‘8 Days’ screening on human trafficking leaves something to be desired
The Embrey Human Rights Program held a panel on human trafficking in the McCord Auditorium Tuesday in the hopes of raising awareness of the ongoing epidemic around the world. A film was screened prior to the panel, titled “8 Days.” The film was the main focus of the event and set the stage for the panel afterwards, which featured some of the cast and crew.
“8 Days” follows the story of a 16-year-old girl named Amber who trusts the wrong people and ends up being kidnapped and forced into sex trafficking. The film’s subject matter was intense and there were plenty of instances of real emotion being elicited by the movie, but there were far too many mistakes in the production to make it very hard hitting. The film was sloppily made and seemed to be a very amateur production.
The director, Jaco Booyens, clearly had a vision he wanted to tell but it was so wrapped up in creating dramatic moments that nothing came across as very real and the story felt erratic and confused. The actors’ performances all lacked substance and their dialogue hardly gave them anything to work with in the first place.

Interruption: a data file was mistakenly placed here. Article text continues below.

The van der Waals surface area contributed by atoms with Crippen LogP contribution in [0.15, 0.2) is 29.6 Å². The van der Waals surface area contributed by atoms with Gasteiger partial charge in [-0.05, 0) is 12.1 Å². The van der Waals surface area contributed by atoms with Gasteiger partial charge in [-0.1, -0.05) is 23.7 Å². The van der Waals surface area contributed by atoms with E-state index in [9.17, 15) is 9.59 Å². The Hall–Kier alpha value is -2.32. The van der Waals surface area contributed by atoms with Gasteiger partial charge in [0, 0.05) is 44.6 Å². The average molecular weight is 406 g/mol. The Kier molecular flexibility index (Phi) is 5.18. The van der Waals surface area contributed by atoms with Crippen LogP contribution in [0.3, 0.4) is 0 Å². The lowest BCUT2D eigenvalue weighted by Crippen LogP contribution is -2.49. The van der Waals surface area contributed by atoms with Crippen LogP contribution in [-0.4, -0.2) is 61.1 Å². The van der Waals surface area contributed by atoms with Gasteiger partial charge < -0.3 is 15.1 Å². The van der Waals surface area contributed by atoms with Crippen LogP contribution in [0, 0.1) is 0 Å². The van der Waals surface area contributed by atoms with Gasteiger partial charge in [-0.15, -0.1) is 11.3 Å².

More so than just the technical aspects of the film being underwhelming, the storyline was conveyed in a manner that didn’t inspire much faith in the system meant to prevent and stop human trafficking. In the film Amber’s parents go to the police to file a missing persons report and they refuse to investigate for an entire week, only looking into the case when a politically powerful friend of the family convinces them to. They are then able to locate her within a day of the initial search.
The point of the film was clearly to show the damages caused by human trafficking, and its heart was definitely in the right place, but the execution left much to be desired and wasn’t the compelling human rights piece it was meant to be. If Booyens possibly had spent more time developing the story to lead to the emotionally traumatic scenes, rather than throw them in every five minutes, it would have resonated in a much stronger way.
While the screening of “8 Days” wasn’t the most compelling call to action, the panel afterwards certainly was. Featuring members of the Federal Bureau of Investigation, local police officers, and members of the cast and crew of the film, the question and answer session afterwards was enlightening and gripping.
Booyens led the discussion by stating that his film was “meant to be a conversation starter” and it was filmed in such a familiar location for a reason. Only a few weeks ago, three girls were rescued in a Highland Park home. Booyens wanted to show that human trafficking can happen anywhere, at anytime. He continued the discussion and spoke about how hard it can be to spot the problem in modern society.
Jim Walters, assistant Chief of SMU Police, said that, ”they make these girls go to the gym and do normal things.” He spoke about how it was difficult to spot the problem, but the most important thing anyone can do to help is if they see something, say something.